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Call For Papers: This is the Sea: Cinema at the Shoreline

Edited by Brady Hammond, Victoria University of Wellington, and Sean Redmond, Deakin University, Melbourne

We would like to propose a collection that looks at those films in which the relationship between the sea, shoreline and beach are of particular narrative, aesthetic, and ideological significance. This is the Sea: Cinema at the Shoreline will explore the ways in which the meeting places between land and sea offer up sites where complex issues around identity, belonging, otherness, nomadism, death, and renewal are played out. For the editors of this collection, the shoreline holds particular significance for understanding the way in which the relations between sea and land can create liminal, often transgressive, possibilities for representational and phenomenological encounters between people who 'find themselves' at the water's edge.

In recent years, the question of space and place in cinema has provided fertile ground for analysis and discussion. For example, exciting work has emerged on; the rural in cinema (Fowler, Helfield, 2006); landscape and heritage (Higson, 2003); the geographies and trajectories of the city (Abbas, 1997, Clarke, 1997, Mennel, 2008); and on the complex, multi-relational, visual-mobile spaces of cine architecture (Bruno, 2002). However, little sustained work has taken place on this specific ('non') location, on this dry and wet landscape where key transformations and happenings take place.   The editors intend for This is the Sea: Cinema at the Shoreline to be an exciting addition to the literature on cinema landscapes, offering valuable new insights into the way this location or site of transformation can be read and experienced.

Indicative Themes
Disaffected youth at the shoreline
Suicide at the beach, at the water's edge
Death (physical, existential, symbolic)
Birth (physical, existential, symbolic)
Love and romance at the beach
The journey down stream
The watery arrival of the monster/creature/alien
The 'blockbuster' shoreline, beach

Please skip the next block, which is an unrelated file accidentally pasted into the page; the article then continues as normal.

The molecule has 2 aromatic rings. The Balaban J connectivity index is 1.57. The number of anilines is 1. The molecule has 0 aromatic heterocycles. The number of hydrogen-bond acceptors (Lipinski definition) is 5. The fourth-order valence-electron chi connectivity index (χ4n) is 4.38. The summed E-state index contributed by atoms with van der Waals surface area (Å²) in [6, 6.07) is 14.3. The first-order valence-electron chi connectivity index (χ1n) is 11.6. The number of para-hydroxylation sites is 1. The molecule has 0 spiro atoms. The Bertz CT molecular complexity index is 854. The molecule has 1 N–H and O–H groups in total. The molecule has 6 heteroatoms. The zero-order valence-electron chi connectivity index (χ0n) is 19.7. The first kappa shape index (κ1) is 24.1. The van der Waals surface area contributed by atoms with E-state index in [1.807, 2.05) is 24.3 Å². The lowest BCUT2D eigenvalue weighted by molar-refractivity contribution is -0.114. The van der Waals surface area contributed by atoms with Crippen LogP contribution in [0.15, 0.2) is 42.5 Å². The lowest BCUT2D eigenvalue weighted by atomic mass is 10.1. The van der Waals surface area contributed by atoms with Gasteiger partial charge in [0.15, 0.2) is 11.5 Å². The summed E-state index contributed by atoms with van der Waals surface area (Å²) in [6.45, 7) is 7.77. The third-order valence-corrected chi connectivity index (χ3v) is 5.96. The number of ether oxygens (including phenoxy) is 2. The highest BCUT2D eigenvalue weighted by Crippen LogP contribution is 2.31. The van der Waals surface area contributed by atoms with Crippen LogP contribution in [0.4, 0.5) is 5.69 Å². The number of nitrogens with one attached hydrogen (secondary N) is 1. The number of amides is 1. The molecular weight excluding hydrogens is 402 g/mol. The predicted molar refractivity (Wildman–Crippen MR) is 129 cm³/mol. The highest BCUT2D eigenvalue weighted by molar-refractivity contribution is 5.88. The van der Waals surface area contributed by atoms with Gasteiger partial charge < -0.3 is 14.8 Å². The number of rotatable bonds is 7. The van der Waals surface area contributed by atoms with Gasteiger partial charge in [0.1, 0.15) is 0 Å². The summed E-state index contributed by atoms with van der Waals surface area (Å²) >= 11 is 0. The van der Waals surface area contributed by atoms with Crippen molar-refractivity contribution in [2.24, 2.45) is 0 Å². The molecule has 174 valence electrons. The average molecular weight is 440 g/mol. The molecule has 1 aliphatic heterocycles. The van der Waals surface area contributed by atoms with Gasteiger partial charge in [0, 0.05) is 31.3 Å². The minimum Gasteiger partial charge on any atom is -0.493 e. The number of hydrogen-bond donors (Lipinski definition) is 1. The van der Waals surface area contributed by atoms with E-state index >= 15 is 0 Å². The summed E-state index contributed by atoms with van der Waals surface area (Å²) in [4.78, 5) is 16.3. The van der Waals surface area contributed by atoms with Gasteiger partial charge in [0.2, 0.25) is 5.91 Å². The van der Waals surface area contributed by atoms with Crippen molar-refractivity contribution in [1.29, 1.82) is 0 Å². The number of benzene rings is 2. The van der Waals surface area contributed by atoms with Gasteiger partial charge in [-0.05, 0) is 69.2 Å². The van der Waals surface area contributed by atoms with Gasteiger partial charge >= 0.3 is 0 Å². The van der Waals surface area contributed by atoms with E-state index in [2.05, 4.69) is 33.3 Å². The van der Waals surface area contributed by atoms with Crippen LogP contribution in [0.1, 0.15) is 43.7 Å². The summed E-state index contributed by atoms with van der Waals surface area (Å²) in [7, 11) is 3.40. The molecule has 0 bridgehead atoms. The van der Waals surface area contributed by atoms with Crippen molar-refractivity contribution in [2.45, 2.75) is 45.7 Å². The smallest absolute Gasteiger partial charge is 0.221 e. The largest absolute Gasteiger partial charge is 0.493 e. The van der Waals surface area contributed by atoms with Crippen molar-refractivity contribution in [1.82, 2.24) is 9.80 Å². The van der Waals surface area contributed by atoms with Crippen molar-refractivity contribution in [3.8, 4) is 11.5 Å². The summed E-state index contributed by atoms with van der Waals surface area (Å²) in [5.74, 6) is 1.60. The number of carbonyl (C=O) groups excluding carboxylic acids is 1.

The conquest/landing/occupation
The harbour
Ecology at the water's edge
Deterritorialisation
The beach as escape, hideout, prison, body
Class, race, gender, sexuality and the beach
The shoreline, beach, harbour as heterotopia of compensation and/or illusion
Purification, renewal, and re-birth at the beach
The beach, shoreline as national myth
The sea as limit
The beach as a site of nostalgia, play, innocence lost or regained
Transgression, hedonism, at the water's edge
The beach as a space, a location, a time of subtraction, of negative space
Contemplation - the cerebral shoreline
Colour sensation - the aesthetics of the beach, harbour.

Indicative Films
The Seventh Seal
Jaws
Planet of the Apes
The 400 Blows
Road to Perdition
The Warriors
Hana-bi, A Scene at the Sea, Sonatine, Kikijuro,
From Here to Eternity
Ponyo
A Ma Soeur!
Bhaji on the Beach
Les Vacances de M. Hulot
Coming Home
8 1/2
Cast Away
Saving Private Ryan
Blue Hawaii
300
Y Tu Mamá También
Maborosi
Dark City
Blue Lagoon
The Piano
Rain
On the Waterfront
Brighton Rock
Point Break
The Big Wednesday
Godzilla/Gojiro
The Woman of the Dunes
The Beach
Rumble Fish
The Secret of Roan Inish
Floating Weeds
Jason and the Argonauts
Whale Rider
Pirates of the Caribbean: The Curse of the Black Pearl
Forgetting Sarah Marshall

Submission guidelines and time line

Enquiries and 500 word abstracts (attached as a word document) should be sent to Brady Hammond at [log in to unmask] and Sean Redmond at [log in to unmask] by the 1st April 2011.

Accepted abstracts/contributors will be notified by the 1st May 2011

Articles of between 6,500-7,000 words due by 1st November 2011

Final Drafts by 1st February 2012

Brady Hammond is a completing PhD candidate in the Film Programme at Victoria University of Wellington, looking at violence and negative peace in the pre and post 9/11 blockbuster film.

Sean Redmond is Associate Professor of Media and Communication at Deakin University, Melbourne, and editor of the journal Celebrity Studies and author of Flowering Blood: the Cinema of Takeshi Kitano (Forthcoming, Columbia University Press)

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